The most notable example of this confrontation fiction-documentary is Chain, an urban melancholy photo collage portrait of homogeneous mall landscapes that took visual creator, photographer and music video director Jem Cohen 7 years to create, by shooting almost alone with a 16mm camera in various cities across the United States, France, Germany, Poland, Australia and Canada. His desolate limbo that could be anywhere and everywhere also contains a challenging surprise that comes in the form of the story of 2 young women. Both are wanderers, and both are isolated characters, though of very different kind, that must be neither totally real nor completely invented. A Japanese executive, who travels in order to inform her company about the most suitable locations for a future chain of thematic amusement parks, and an American misfit that stopped running away from home and ended up staying nearby a shopping mall. The two of them chain their interior monologues, the story of their everyday lives, to the reality of impersonal public complexes as buildings, offices, hotels, highways, airports and shops. “20 or 30 years ago”, Jem Cohen says, “Chain would have looked like a nightmare movie. Today it looks so much like a documentary that some audiences assume it is one”. A bricoleur by intuition and with political conviction, by evoking philosopher Walter Benjamin’s Arcades Project, works of Chris Marker, and the tone of JG Ballard’s stories, Cohen has accomplished an essay on globalisation, but also on confusion, alienation and sadness that seems to emanate from the most common parts of our surrounding reality.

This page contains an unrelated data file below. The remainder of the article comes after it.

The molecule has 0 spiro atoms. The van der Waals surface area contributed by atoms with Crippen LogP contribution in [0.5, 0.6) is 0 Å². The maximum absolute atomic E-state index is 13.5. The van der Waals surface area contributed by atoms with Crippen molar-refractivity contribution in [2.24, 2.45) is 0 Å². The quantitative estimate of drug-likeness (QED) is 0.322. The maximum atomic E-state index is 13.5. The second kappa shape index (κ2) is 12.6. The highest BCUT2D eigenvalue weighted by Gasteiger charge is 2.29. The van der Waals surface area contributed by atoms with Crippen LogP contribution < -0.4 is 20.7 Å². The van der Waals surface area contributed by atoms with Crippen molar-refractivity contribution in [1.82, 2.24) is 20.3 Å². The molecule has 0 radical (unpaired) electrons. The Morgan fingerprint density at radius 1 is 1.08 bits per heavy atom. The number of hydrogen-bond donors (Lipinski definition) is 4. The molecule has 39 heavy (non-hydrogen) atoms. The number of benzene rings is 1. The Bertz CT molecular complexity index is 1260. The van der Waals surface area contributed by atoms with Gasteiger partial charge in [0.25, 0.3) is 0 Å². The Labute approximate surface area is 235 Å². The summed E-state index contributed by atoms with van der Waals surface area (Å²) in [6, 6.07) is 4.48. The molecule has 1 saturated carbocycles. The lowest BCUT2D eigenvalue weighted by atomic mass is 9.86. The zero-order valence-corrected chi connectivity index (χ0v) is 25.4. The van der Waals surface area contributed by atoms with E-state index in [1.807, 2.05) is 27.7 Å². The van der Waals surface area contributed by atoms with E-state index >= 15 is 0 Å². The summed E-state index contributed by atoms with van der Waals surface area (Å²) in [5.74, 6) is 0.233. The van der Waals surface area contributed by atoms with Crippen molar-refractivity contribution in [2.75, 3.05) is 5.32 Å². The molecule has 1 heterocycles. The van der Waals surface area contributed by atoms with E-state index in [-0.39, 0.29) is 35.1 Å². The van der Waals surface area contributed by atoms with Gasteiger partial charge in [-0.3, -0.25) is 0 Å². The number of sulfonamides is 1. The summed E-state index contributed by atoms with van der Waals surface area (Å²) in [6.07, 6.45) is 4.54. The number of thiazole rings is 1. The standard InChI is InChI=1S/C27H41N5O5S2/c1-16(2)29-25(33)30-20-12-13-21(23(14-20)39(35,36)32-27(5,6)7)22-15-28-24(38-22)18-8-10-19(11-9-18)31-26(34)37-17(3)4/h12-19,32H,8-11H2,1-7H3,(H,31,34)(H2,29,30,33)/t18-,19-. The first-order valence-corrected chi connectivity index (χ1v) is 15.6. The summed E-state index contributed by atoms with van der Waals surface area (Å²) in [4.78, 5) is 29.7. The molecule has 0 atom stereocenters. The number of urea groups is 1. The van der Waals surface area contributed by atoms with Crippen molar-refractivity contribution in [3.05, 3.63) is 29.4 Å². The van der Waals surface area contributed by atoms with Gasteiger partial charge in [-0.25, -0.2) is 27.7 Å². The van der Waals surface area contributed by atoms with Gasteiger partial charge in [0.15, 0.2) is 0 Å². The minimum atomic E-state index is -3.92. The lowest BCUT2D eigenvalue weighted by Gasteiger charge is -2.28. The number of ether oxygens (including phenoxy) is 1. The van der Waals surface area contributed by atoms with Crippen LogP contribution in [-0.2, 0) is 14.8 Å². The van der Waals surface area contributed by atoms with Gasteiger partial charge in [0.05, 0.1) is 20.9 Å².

More confusion and silence, shot in 16mm and Super 8, that in this case, turns into horror and insanity: Sugar, a gritty black-and-white and colour tale of, again, a young woman alone, this time at one-room box apartment and surrounded by loads of domestic objects that beome part of her nightmares in this cubicle with no views. All under the watchful eye of a former tenant who seems to be living on the other side of the walls, making noises like a trapped animal that accompany the uneasy and spectral music score. While eschewing traditional narrative Sugar succeeds at evoking the chilling sensation of horror and eeriness. A psychological thriller in the grand tradition of the genre, Sugar sparks obvious comparisons with the films of Polanski, Hitchcock and Lynch. But it is more than just homage: it explores and does not want to decide if it is meant to be a darkly surreal reflection of alienation, a cheesy horror movie, or a piece of modern art. Directors Patrick Jolley and Reynold Reynolds, with the essential collaboration of Samara Golden, the only human performer in Sugar, try to go beyond his previous art installations and short films with the same kind of extreme approach to the realities of the mind.